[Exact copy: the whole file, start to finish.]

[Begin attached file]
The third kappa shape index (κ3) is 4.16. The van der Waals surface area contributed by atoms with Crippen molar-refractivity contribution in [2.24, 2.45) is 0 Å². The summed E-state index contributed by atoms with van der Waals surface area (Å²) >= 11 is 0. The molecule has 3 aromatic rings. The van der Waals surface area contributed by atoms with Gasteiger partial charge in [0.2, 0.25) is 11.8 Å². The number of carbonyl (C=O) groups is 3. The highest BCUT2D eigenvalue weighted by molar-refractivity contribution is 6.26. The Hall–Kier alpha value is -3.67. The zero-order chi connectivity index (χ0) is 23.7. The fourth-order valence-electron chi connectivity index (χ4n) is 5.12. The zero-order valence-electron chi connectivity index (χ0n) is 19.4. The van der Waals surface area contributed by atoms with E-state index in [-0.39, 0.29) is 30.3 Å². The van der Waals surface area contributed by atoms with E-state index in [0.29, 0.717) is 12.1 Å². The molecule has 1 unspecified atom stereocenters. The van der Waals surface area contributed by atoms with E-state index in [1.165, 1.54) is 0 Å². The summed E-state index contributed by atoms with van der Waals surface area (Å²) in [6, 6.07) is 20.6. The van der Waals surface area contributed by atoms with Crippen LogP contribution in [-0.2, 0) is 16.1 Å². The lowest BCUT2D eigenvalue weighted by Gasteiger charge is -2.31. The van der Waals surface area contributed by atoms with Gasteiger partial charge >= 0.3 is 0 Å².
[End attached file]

The third kappa shape index (κ3) is 4.16. The van der Waals surface area contributed by atoms with Crippen molar-refractivity contribution in [2.24, 2.45) is 0 Å². The summed E-state index contributed by atoms with van der Waals surface area (Å²) >= 11 is 0. The molecule has 3 aromatic rings. The van der Waals surface area contributed by atoms with Gasteiger partial charge in [0.2, 0.25) is 11.8 Å². The number of carbonyl (C=O) groups is 3. The highest BCUT2D eigenvalue weighted by molar-refractivity contribution is 6.26. The Hall–Kier alpha value is -3.67. The zero-order chi connectivity index (χ0) is 23.7. The fourth-order valence-electron chi connectivity index (χ4n) is 5.12. The zero-order valence-electron chi connectivity index (χ0n) is 19.4. The van der Waals surface area contributed by atoms with E-state index in [-0.39, 0.29) is 30.3 Å². The van der Waals surface area contributed by atoms with E-state index in [0.29, 0.717) is 12.1 Å². The molecule has 1 unspecified atom stereocenters. The van der Waals surface area contributed by atoms with E-state index in [1.165, 1.54) is 0 Å². The summed E-state index contributed by atoms with van der Waals surface area (Å²) in [6, 6.07) is 20.6. The van der Waals surface area contributed by atoms with Crippen LogP contribution in [-0.2, 0) is 16.1 Å². The lowest BCUT2D eigenvalue weighted by Gasteiger charge is -2.31. The van der Waals surface area contributed by atoms with Gasteiger partial charge >= 0.3 is 0 Å².